by Ken Casey December-07-2021 in Commercial & Business, Corporate

2021 has been another extraordinary year for Ireland – while it brought continued uncertainty and challenges for Irish business as we adjusted to living with COVID-19, investment into Ireland and by Irish companies outside Ireland surged.

Reflecting on the last 12 months, it is remarkable to acknowledge how far we have come. With the largest vaccination programme carried out in record time in Ireland, the economy has re-opened and economic activity and M&A activity have reached record levels across many industry sectors. As we approach year-end and the end of a second year of working through the pandemic, there are positive indicators for the year ahead.

The Irish economy has proven its resilience again – exports have continued to strengthen and our domestic economy is showing signs of strong pent up demand.  Ireland continues to be an attractive location for foreign direct investment (an attraction enhanced since Brexit and by a thriving domestic economy) and the recent agreement on new international tax rates (which will see the Irish corporation tax rate for trading companies increase to 15%) is a key factor in delivering new opportunities.

Our corporate department has continued to develop and strengthen as we come to the end of our busiest year to date, completing multiple transactions per month ranging from cross border and Irish acquisitions and disposals; joint ventures and corporate re-organisations; working with founders to realise their ambitions and grow their businesses through investment; and advising on capital markets transactions. Aggregate deal values for work completed so far is in excess of €600m, a figure which is likely to increase before year-end.

We have worked closely with and been able to undertake a significant number of these transactions by working with the expert, pragmatic and collaborative support of colleagues in other departments in the firm. This support allows us to deliver significant (often complex) mandates effectively, often across the table from much larger Irish and international law firms and we are grateful for that support from our colleagues in the employment, property, banking and commercial teams.



Two particular highlights from 2021 include:

  • advising the shareholders of Technopath, a global leader in the development and manufacture of quality control solutions for clinical laboratories, in its acquisition by LGC Science Ireland, another major player in the clinical diagnostics QC market, for excess €140,000,000; and
  • advising on the Irish law aspects of the acquisition by one of the world’s leading video games businesses, Take-Two Interactive Software of another leading mobile games company for up to $378,000,000.

As we look ahead to the remainder of 2021, we have a broad range of transactions all with year-end targets for closing, including advising on:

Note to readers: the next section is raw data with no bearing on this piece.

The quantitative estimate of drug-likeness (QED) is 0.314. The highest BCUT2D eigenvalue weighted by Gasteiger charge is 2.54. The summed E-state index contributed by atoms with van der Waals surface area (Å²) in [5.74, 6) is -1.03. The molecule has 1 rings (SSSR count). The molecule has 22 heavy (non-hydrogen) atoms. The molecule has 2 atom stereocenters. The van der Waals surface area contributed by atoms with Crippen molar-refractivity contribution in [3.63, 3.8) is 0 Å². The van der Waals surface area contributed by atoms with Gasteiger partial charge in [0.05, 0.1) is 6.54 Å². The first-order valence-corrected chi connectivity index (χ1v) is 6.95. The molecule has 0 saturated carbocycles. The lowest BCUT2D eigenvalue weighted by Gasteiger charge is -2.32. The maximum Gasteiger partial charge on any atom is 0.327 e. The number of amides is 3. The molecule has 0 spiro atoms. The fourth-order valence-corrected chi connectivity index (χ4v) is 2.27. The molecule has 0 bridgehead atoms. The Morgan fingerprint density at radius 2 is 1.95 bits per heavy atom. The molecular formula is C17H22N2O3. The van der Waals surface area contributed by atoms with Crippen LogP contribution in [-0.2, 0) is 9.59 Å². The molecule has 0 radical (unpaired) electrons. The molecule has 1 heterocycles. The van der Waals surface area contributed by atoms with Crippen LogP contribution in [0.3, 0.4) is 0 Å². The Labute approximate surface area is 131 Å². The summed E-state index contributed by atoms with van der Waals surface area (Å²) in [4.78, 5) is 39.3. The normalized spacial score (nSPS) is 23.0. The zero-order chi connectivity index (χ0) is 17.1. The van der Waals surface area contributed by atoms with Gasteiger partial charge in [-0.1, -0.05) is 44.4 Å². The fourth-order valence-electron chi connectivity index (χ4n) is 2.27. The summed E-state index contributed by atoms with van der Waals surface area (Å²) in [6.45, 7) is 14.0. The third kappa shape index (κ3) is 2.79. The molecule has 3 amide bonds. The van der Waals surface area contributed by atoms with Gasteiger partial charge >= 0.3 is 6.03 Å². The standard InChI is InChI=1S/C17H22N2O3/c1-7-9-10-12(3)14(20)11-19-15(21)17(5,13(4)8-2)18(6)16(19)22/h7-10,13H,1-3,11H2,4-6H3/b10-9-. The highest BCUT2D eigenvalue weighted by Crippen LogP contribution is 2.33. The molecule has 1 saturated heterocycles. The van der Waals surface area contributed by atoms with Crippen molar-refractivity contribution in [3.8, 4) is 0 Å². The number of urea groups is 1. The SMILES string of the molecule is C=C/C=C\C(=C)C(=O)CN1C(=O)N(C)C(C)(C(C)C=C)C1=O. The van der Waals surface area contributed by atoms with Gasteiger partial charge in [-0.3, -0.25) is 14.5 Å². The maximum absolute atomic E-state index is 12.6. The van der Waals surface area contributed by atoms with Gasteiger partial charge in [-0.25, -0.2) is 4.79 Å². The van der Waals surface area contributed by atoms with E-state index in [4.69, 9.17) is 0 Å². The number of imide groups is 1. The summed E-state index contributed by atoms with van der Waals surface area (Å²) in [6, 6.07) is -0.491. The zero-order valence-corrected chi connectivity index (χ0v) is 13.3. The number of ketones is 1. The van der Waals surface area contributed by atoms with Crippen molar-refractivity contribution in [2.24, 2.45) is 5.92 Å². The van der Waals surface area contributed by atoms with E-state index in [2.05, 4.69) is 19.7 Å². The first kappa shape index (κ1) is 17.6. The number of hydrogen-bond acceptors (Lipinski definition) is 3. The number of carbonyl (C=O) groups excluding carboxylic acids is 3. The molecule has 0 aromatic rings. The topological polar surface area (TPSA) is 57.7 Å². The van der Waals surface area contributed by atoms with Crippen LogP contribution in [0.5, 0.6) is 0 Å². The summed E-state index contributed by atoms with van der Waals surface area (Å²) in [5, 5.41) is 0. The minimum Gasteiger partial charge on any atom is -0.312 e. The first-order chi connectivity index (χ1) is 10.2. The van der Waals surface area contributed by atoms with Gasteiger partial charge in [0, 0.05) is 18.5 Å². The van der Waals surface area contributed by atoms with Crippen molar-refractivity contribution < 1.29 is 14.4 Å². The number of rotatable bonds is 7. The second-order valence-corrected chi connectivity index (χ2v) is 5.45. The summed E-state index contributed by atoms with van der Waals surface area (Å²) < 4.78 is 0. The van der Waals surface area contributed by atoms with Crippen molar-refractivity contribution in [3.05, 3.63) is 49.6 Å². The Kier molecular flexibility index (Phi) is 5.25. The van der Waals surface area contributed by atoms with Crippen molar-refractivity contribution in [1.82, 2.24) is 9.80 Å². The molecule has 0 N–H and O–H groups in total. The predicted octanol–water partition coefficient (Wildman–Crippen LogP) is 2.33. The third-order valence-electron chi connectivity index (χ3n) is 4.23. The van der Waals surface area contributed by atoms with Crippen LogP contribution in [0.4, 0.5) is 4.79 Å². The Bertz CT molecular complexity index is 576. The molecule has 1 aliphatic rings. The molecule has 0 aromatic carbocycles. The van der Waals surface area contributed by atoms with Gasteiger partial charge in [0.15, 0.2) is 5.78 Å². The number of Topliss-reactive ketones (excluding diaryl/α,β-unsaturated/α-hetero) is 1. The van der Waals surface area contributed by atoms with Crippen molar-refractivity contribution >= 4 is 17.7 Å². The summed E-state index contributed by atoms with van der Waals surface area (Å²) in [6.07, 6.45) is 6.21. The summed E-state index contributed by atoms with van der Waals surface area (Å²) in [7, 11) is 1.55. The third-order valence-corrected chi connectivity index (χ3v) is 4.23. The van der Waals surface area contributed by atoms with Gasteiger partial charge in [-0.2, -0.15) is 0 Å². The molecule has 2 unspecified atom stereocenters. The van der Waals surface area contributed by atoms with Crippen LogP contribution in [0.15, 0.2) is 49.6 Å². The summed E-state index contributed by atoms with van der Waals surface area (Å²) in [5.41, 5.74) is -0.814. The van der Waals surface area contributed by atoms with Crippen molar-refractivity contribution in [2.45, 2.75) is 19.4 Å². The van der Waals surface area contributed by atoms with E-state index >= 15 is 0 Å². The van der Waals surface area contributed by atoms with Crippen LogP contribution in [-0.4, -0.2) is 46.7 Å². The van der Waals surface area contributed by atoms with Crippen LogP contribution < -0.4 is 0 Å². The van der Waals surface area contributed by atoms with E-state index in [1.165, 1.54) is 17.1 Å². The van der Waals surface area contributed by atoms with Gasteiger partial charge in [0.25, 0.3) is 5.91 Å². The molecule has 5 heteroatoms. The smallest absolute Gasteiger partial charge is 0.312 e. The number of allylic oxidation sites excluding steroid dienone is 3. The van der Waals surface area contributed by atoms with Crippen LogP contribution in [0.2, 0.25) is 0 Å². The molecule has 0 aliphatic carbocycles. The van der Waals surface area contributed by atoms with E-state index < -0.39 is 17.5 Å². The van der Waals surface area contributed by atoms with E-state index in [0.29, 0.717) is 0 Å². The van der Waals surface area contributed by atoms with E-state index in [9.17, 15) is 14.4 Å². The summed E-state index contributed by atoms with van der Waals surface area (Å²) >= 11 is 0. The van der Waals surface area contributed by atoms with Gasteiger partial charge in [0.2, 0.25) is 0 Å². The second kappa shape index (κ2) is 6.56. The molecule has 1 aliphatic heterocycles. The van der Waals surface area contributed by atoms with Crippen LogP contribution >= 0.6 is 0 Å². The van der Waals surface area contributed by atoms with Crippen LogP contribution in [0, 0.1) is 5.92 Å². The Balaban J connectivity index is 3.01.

• the sale of a commercial and heavy goods vehicle rentals business with exposure across Ireland and Northern Ireland, to an international transportation solutions group headquartered in the USA, which, following review by the Competition and Consumer Protection Commission (“CCPC”) has received approval;
  • the acquisition of a number of insurance and/or investment intermediaries by one of the world’s largest privately owned, independent insurance brokerage firms; and
  • the proposed investment in our client, an Irish software firm operating in the FinTech sector by a leading Irish private equity firm.

Corporate governance and related advice are important aspects of our practice and during 2021 the pandemic continued to raise further extraordinary challenges for directors of Irish companies. For certain sectors these challenges were more obvious – for example, the impact of restrictions on businesses in the leisure or retail sectors. However, all Irish businesses have faced a range of other challenges – from balancing health and safety obligations with data protection concerns to reviewing internal risk management controls and cybersecurity safeguards to managing supply chain risk as a consequence of Brexit – which have required nimble and measured management by boards and a continuing need to be prepared to respond to crisis. Given the essential oversight role of boards and the fiduciary duties placed on directors of Irish companies, it is essential that directors have the legal support and expertise to enable them to respond quickly and appropriately to such challenges.

Despite the ongoing challenges, we are optimistic that the positive indications during 2021 for Ireland and for the Irish economy will continue and improve in 2022. We are hopeful too for a busy and successful 2022 for our clients and we look forward to supporting them in realising their opportunities and ambitions and dealing with the challenges that lie ahead.

For further information, please contact Ken Casey or any member of the Corporate team.

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